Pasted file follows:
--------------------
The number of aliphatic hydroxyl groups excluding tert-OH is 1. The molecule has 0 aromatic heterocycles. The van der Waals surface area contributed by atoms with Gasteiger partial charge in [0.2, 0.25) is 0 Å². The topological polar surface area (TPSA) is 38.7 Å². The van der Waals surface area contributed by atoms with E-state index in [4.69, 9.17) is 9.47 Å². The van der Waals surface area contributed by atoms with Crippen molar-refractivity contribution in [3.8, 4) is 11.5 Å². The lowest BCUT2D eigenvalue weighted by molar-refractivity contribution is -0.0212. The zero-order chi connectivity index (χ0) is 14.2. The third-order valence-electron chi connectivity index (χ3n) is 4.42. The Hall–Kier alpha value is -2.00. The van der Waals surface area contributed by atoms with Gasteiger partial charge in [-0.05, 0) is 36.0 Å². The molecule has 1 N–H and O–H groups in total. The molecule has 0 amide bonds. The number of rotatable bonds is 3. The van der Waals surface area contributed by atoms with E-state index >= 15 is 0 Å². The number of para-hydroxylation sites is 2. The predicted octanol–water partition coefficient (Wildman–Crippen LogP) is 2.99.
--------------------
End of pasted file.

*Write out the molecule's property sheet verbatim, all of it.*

The number of aliphatic hydroxyl groups excluding tert-OH is 1. The molecule has 0 aromatic heterocycles. The van der Waals surface area contributed by atoms with Gasteiger partial charge in [0.2, 0.25) is 0 Å². The topological polar surface area (TPSA) is 38.7 Å². The van der Waals surface area contributed by atoms with E-state index in [4.69, 9.17) is 9.47 Å². The van der Waals surface area contributed by atoms with Crippen molar-refractivity contribution in [3.8, 4) is 11.5 Å². The lowest BCUT2D eigenvalue weighted by molar-refractivity contribution is -0.0212. The zero-order chi connectivity index (χ0) is 14.2. The third-order valence-electron chi connectivity index (χ3n) is 4.42. The Hall–Kier alpha value is -2.00. The van der Waals surface area contributed by atoms with Gasteiger partial charge in [-0.05, 0) is 36.0 Å². The molecule has 1 N–H and O–H groups in total. The molecule has 0 amide bonds. The number of rotatable bonds is 3. The van der Waals surface area contributed by atoms with E-state index >= 15 is 0 Å². The number of para-hydroxylation sites is 2. The predicted octanol–water partition coefficient (Wildman–Crippen LogP) is 2.99.